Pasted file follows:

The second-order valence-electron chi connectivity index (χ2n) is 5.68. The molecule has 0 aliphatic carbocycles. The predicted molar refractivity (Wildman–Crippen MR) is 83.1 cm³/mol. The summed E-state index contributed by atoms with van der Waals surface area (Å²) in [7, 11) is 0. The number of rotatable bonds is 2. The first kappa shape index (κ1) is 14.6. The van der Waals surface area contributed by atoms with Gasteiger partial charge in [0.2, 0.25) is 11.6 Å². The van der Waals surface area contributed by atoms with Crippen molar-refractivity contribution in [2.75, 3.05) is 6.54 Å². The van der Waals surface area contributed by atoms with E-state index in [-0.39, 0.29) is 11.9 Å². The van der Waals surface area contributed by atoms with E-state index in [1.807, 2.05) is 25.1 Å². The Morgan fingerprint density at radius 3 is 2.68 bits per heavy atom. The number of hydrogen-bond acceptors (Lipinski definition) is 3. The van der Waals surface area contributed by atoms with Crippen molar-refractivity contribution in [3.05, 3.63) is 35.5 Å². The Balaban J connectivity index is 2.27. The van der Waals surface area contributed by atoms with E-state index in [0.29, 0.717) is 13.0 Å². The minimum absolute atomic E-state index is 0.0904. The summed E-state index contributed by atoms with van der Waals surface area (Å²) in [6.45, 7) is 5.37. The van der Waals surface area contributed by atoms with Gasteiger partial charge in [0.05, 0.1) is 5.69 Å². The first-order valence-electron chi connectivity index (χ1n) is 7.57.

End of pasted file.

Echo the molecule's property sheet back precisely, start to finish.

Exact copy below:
The second-order valence-electron chi connectivity index (χ2n) is 5.68. The molecule has 0 aliphatic carbocycles. The predicted molar refractivity (Wildman–Crippen MR) is 83.1 cm³/mol. The summed E-state index contributed by atoms with van der Waals surface area (Å²) in [7, 11) is 0. The number of rotatable bonds is 2. The first kappa shape index (κ1) is 14.6. The van der Waals surface area contributed by atoms with Gasteiger partial charge in [0.2, 0.25) is 11.6 Å². The van der Waals surface area contributed by atoms with Crippen molar-refractivity contribution in [2.75, 3.05) is 6.54 Å². The van der Waals surface area contributed by atoms with E-state index in [-0.39, 0.29) is 11.9 Å². The van der Waals surface area contributed by atoms with E-state index in [1.807, 2.05) is 25.1 Å². The Morgan fingerprint density at radius 3 is 2.68 bits per heavy atom. The number of hydrogen-bond acceptors (Lipinski definition) is 3. The van der Waals surface area contributed by atoms with Crippen molar-refractivity contribution in [3.05, 3.63) is 35.5 Å². The Balaban J connectivity index is 2.27. The van der Waals surface area contributed by atoms with E-state index in [0.29, 0.717) is 13.0 Å². The minimum absolute atomic E-state index is 0.0904. The summed E-state index contributed by atoms with van der Waals surface area (Å²) in [6.45, 7) is 5.37. The van der Waals surface area contributed by atoms with Gasteiger partial charge in [0.05, 0.1) is 5.69 Å². The first-order valence-electron chi connectivity index (χ1n) is 7.57.